Developing new audiences in arts and culture

This section houses research relating specifically to audience development. The two main issues covered by this section relate to attracting new audiences, and diversifying an existing audience base.

The research in this section should be seen as a complement to CultureHive and AudienceFinder: two relatively new resources that are rich with best practice guidance and insight.

The summaries in this category are:

Using social media to attract music tourists

This research was conducted by Angela Besana and Annamaria Esposito at IULM University, Italy

Summary

This paper describes how 'marketing and fundraising impact the economic performances of American symphony orchestras and opera houses’. Specifically, it looked at the way that the organisations make use of social media (Facebook, Twitter, LinkedIn, and …

Understanding arts engagement in Chinese cities

This research was conducted by Pascal Courty and Fenghua Zhang at the University of Victoria, Canada and Wuhan University, China

Summary

This paper analysed survey data to paint a picture of arts engagement in 13 different cities across China. The data was broken down by the demographic characteristics of the individuals …

Three big ideas for diversifying arts audiences

This research was conducted by Birgit Regina Mandel at the University of Hildesheim, Germany.

Summary

This paper charts an initiative called 'Intercultural Audience Development' designed to broaden and diversify the audiences for elite arts institutions in Germany. It found that diversification only happens when changes are made to the programming and …

Exploring why people use social media to engage with music

This research was conducted by Jari Salo, Mikko Lankinen and Matti Mäntymäki at the University of Oulu and University of Turku, Finland

Summary

By talking to music executives and music fans in Finland this study found five motives for using social media to connect with artists and other fans: accessing content …

Arts engagement of graduates is shaped by childhood exposure

This research was conducted by Susan A. Dumais at City University of New York, USA

Summary

This paper looked to understand two factors that are known to increase the likelihood of increased arts engagement: childhood exposure to the arts and gaining a bachelor’s degree. It found that people who were …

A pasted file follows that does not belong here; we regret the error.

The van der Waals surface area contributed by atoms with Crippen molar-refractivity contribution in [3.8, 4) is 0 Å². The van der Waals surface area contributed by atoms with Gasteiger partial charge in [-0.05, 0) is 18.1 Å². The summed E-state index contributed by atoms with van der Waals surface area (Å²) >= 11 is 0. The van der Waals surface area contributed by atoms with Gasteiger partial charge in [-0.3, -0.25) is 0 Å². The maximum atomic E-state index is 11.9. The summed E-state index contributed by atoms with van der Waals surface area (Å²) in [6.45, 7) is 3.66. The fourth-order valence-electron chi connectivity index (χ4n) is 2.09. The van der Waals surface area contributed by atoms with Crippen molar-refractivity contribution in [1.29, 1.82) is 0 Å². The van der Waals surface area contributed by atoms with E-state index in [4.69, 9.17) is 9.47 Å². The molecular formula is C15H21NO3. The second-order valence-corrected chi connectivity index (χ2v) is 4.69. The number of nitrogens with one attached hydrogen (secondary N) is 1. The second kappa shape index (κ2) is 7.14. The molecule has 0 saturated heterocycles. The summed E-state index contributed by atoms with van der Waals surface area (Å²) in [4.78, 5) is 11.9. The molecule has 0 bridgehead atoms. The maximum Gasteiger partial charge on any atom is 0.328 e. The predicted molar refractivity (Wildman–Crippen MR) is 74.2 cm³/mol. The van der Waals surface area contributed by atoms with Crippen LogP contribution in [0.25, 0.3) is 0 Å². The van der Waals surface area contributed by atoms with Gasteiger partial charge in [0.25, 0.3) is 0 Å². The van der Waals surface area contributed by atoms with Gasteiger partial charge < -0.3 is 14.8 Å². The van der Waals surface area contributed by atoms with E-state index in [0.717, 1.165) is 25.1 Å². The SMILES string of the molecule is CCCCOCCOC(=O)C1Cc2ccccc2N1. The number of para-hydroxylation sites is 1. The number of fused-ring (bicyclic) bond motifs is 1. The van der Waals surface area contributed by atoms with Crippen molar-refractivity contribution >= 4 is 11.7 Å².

By | 2 February 2021 |

How talking events help people make sense of art

This research was conducted by Priscilla Adipa at International University of Grand-Bassam, Côte d'Ivoire

Summary

This paper examined how ‘talking events’ (formal programmes such as exhibition openings and artist talks) affect people’s engagement with art. It found that talking events ‘draw people into art spaces and prolong their interactions with …

By | 10 January 2020 |

Why people go to pop concerts

This research was conducted by Steven Caldwell Brown and Don Knox at the University of Edinburgh and Glasgow Caledonian University

Summary

This research used an online survey of 249 people to uncover four main reasons why people attend pop concerts: they seek experience, engagement with others, to hear something novel and …

By | 29 November 2018 |

The factors that determine attendance at museums and historic sites across Europe

This research was conducted by Martin Falk and Tally Katz-Gerro at the Austrian Institute of Economic Research and the University of Haifa, Israel

Summary

This paper looked at data on 350,000 people in 24 EU countries. The researchers found that household income, education, employment status and nationality made a difference …
By | 22 November 2018 |

The persuasiveness of theatre reviews and adverts in old and new media

This research was conducted by Russell Thomas Warne and Malisa M. Drake-Brooks at Utah Valley University, USA

Summary

When reading a review of a play, would you trust a blog post more than a newspaper article? How effective are advertisements and how do they influence how much you are willing to …

By | 11 September 2018 |

Understanding the emotional response to museum activities

This research was conducted by Carmen Camarero-Izquierdo, María José Garrido-Samaniego and Rebeca Silva-García at the University of Valladolid, Spain.

Summary 

Museum activities can be positive and pleasurable experiences, which generate emotions. However, there is little research about how and why activities taking place in the museum impact upon visitors’ feelings. This …

By | 24 July 2018 |